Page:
Our examination of the people of God would grind to an abrupt halt were it not for the fact that God's love for sinners is stronger than his condemnation of sin. To be sure, the heavenly Father abominates sin. It represents a personal affront. It diminishes his glory in the world and effaces the radiance of men and women created in his image. What good father would not be enraged by the degradation of his children? And who could blame such a father if, in his wrath, he simply abandoned his offspring to the consequences of their rebellion — indeed, relinquished families to the cancer of their self-centeredness?

Rescue of God's People

Yet, astonishingly, our heavenly Father conceives a rescue-plan for humanity. He elects one family out of a multitude of families and enjoins this chosen people to shine once again the glory of his image into the world. First, it is the family of Noah that, preserved from the flood, is called to multiply and to fill the whole earth (Gen. 9:1). Sadly, Noah and his progeny fall into the very sin that ruined Adam and Eve.

So God chooses another family, this time headed by the patriarch Abraham, and commissions his offspring to be the ones through whom "all the families of the earth shall be blessed" (Gen. 12:3). But this family, too, falls into sin, reducing the glory and the image of God to a mere flicker of their original intent. Time and again God graciously rejuvenates his people, raising up new versions of the nation of Israel and calling them to fidelity to his covenant and the manifestation of his character throughout the world. But repeatedly — albeit with rare instances of success — Israel fails to live up to its calling.

Clearly, the family of God is incapable of fulfilling the divine mandate. It is defective at the core of its being. At root, it is not God- glorifying. At heart, it is self-promoting. Because of its internal hardness, Israel is the opposite of what God intended his people to be.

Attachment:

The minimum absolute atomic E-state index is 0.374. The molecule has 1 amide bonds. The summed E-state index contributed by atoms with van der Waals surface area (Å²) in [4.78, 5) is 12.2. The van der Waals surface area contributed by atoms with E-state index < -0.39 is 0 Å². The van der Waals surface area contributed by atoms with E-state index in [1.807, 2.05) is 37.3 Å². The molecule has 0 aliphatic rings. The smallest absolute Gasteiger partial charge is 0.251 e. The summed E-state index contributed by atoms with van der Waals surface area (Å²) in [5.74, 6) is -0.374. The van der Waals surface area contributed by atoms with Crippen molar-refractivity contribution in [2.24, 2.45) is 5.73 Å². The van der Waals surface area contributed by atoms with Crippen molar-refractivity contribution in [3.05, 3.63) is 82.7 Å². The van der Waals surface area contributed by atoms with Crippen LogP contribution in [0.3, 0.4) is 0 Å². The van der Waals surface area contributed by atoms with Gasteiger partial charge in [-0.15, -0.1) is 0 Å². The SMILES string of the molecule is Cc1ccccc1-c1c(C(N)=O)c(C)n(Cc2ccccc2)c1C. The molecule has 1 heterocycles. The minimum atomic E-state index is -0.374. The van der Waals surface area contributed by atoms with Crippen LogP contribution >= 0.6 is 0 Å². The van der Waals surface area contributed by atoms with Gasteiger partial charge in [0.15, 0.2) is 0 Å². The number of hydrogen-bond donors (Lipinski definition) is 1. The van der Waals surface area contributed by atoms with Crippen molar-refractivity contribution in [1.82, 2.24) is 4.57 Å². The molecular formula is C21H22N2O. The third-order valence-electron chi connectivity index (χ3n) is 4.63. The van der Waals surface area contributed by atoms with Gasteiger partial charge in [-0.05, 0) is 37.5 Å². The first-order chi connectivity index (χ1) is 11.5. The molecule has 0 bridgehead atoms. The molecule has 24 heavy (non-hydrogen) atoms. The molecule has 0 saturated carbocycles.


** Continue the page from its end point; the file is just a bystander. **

The failure of his chosen people did not take God by surprise, nor did it undermine his plan for creation. By far the biggest part of the plan was still to come, and the Old Testament provides tantalizing clues of its ultimate unveiling. God will make "a new covenant with the family of Israel" in which the defect of sin is eradicated. "I will put my law with them, writing it on their hearts" (Jer. 31:31–33). "I will give you a new heart ... my Spirit I will put within you" (Ezek. 36:26–27).

By his Spirit, God will perform cardio surgery, implanting a new impulse within human hearts, an internal law that the apostle Paul identifies as the law of love: "For the whole law is fulfilled in one word, 'You shall love your neighbor as yourself'" (Gal. 5:14). It is an astonishing promise. From time immemorial it was God's intention to carve out a new family whose hearts would be purged of the defect of sin and filled with the law of love, an impulse empowered by the indwelling Spirit of God himself. Creation eagerly awaits the emergence of this family!

A New People Foretold

The prophet Isaiah anticipates this re-created family. He identifies the new "Israel" as the servant of the Lord, who (in words reminiscent of Genesis) will be "a light to the nations so that my salvation reaches to the ends of the earth" (Isa. 42:6; 49:6). Exactly when this family will arrive Isaiah never fully reveals, but he does offer important clues. A child will be born (Isa. 9:6–7), and this child will become a servant who will endure unspeakable suffering (Isa. 52:13–53:12).